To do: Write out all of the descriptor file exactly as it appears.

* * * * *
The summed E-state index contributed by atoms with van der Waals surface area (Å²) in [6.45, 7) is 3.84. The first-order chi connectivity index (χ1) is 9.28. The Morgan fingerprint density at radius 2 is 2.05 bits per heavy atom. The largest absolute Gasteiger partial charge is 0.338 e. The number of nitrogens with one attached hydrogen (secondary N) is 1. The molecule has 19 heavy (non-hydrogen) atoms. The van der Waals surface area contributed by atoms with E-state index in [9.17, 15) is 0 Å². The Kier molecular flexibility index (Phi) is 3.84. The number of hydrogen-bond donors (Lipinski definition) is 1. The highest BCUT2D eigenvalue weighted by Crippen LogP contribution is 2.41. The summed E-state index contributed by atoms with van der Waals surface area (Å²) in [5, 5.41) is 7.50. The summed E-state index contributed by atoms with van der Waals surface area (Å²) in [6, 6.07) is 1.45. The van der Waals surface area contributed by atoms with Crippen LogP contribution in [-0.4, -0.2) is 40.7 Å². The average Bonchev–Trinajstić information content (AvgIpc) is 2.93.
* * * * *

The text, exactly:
The summed E-state index contributed by atoms with van der Waals surface area (Å²) in [6.45, 7) is 3.84. The first-order chi connectivity index (χ1) is 9.28. The Morgan fingerprint density at radius 2 is 2.05 bits per heavy atom. The largest absolute Gasteiger partial charge is 0.338 e. The number of nitrogens with one attached hydrogen (secondary N) is 1. The molecule has 19 heavy (non-hydrogen) atoms. The van der Waals surface area contributed by atoms with E-state index in [9.17, 15) is 0 Å². The Kier molecular flexibility index (Phi) is 3.84. The number of hydrogen-bond donors (Lipinski definition) is 1. The highest BCUT2D eigenvalue weighted by Crippen LogP contribution is 2.41. The summed E-state index contributed by atoms with van der Waals surface area (Å²) in [5, 5.41) is 7.50. The summed E-state index contributed by atoms with van der Waals surface area (Å²) in [6, 6.07) is 1.45. The van der Waals surface area contributed by atoms with Crippen LogP contribution in [-0.4, -0.2) is 40.7 Å². The average Bonchev–Trinajstić information content (AvgIpc) is 2.93.